companies," Calderon said. "That is not exactly true. It is possible
to have economic growth and to have a better climate at the same time if we are
able to change some basic systems."
Travel executives here agreed.
Hilton Hotels CEO Chris Nassetta said that when it comes to
hotels, what's good for the planet is also good for business, citing $1 billion
of savings in the Hilton system as a result of its reduction of water, waste
and other green initiatives.
"My job is not to be a crusader in my beliefs, my job
is to give stakeholders no way out because it's just good for business,"
Darrell Wade, chairman of the Intrepid Group, said the same.
Intrepid set out to be carbon-neutral more than a decade ago.
"The story that has perhaps not come out is that there
can be a real vested interest in investing in your clients and the environment,"
he said. "It's cost us a lot, but our profitability is higher than ever."
Wade thinks that misunderstanding is part of why "our
industry hasn't really stepped up to the plate as much as we thought they would
WTTC CEO Gloria Guevara said in an interview that while many travel
companies are on the forefront of sustainability, others need to catch up.
"We know in travel and tourism that If we don't have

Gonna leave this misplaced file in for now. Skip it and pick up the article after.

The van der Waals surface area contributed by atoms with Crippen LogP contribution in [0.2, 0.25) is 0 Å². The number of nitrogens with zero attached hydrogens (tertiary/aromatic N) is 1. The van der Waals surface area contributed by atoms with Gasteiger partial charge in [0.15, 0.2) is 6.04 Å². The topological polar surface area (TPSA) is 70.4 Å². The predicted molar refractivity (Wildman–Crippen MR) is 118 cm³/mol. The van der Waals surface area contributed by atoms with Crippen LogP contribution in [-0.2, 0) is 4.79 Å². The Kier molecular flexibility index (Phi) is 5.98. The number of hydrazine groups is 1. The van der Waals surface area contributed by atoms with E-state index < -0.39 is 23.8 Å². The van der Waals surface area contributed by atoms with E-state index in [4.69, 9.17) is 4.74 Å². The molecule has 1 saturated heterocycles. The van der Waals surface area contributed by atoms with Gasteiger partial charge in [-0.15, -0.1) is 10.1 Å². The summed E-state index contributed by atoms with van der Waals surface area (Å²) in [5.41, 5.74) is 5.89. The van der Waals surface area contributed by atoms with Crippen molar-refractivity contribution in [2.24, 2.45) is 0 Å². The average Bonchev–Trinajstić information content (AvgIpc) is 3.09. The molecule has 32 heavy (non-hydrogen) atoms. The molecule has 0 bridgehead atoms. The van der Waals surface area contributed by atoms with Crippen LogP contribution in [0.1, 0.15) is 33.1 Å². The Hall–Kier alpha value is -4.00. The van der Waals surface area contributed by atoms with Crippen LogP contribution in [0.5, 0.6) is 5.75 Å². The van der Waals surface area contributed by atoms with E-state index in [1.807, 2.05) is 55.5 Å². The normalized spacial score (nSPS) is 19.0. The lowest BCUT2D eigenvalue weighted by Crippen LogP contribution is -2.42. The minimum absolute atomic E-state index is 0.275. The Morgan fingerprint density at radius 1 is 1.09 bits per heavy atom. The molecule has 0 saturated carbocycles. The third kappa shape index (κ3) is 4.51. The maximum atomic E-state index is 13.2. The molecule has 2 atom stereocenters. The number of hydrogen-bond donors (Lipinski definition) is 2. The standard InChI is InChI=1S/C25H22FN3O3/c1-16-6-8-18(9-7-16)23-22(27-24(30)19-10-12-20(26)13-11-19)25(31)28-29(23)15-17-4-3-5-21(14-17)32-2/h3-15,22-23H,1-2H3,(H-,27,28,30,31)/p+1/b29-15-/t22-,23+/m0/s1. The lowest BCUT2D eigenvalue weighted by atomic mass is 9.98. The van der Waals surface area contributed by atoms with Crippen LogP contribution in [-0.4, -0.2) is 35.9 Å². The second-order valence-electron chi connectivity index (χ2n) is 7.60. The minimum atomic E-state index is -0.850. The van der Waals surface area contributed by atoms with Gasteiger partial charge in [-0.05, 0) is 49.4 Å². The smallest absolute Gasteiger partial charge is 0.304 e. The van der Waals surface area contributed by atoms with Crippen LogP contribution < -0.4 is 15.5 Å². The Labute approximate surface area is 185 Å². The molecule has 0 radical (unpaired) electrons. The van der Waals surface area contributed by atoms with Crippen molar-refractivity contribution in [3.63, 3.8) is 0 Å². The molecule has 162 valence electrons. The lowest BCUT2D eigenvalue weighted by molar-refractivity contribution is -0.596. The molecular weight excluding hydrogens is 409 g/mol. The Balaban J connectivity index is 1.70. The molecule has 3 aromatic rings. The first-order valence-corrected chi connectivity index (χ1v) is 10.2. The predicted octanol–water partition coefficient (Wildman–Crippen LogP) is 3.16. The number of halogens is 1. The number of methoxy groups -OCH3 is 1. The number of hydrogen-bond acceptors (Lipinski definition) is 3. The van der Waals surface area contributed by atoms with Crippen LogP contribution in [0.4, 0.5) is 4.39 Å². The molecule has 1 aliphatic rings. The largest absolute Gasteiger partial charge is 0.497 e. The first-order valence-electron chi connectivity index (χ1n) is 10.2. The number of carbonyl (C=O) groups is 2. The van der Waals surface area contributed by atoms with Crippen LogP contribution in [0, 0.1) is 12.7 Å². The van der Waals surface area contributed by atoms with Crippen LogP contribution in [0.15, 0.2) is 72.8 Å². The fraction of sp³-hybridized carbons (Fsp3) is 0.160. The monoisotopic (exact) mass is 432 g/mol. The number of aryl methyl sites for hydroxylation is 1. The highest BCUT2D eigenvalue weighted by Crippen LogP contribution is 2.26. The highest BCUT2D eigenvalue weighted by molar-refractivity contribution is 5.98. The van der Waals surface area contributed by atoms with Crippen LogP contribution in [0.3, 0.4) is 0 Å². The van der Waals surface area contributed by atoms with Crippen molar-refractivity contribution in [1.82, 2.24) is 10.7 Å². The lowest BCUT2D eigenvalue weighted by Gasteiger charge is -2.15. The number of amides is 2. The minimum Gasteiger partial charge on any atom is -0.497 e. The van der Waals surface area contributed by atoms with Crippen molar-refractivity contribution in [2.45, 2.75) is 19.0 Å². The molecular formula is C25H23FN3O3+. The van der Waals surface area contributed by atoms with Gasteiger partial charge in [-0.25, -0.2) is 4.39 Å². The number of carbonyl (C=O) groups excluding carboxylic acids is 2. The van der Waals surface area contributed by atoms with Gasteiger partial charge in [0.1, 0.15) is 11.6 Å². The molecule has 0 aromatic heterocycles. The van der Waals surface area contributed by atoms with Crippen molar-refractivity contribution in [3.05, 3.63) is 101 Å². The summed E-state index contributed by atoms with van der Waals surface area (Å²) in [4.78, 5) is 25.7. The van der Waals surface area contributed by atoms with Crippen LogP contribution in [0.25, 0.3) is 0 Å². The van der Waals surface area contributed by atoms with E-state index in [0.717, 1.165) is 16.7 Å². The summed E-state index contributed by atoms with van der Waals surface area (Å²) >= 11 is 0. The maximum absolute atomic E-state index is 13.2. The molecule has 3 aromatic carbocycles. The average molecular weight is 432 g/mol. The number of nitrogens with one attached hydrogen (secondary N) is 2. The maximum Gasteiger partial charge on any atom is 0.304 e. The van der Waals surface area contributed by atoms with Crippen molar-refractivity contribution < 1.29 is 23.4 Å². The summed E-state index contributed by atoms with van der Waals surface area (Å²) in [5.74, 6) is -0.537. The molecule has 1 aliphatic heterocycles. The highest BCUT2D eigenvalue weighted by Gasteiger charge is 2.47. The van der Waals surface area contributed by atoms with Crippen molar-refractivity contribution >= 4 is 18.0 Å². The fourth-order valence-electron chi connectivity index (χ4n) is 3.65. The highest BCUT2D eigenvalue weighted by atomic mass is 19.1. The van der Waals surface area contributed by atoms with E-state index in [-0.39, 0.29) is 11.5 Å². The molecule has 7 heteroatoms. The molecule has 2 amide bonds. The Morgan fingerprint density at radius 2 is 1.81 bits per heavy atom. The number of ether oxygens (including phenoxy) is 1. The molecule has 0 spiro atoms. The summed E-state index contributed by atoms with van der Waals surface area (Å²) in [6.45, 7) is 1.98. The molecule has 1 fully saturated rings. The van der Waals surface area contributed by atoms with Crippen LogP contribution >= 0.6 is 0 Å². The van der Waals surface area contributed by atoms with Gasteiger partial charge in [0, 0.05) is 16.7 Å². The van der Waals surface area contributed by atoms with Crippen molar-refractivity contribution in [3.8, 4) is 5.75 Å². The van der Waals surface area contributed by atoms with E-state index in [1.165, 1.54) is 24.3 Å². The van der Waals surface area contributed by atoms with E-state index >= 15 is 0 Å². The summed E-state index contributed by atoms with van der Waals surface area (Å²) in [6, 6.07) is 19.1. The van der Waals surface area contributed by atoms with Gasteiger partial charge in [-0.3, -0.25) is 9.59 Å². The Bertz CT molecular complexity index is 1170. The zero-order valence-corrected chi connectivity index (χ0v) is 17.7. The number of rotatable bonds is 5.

natural resources, we don't have travel," she said. "We are part of
the solution. Climate and environmental action is a priority. We believe that
we need to be more aggressive towards these goals and together make progress
faster. That's why we are calling an action to our members."
Industry executives onstage at the WTTC said that working
together is pivotal, particularly when it comes to best practices.
"I'm happy to share anything we have with anyone in the
industry," said Nassetta. "There are ways we will compete over time:
This should not be one of them."
The aviation elephant in the room
Aviation was frequently identified as a main emissions
culprit. However, Guevara said that while air travel accounts for 40% of travel
emissions, the other 60% in accommodations, transportation and other
conveyances need to be mitigated, as well.
Yet while aviation was, in the words of Ola Elvestuen,
Norway's minister of climate and environment, "the elephant in the room,"
no airline was represented on the stage. The cruise industry was also
noticeably absent among the presenters.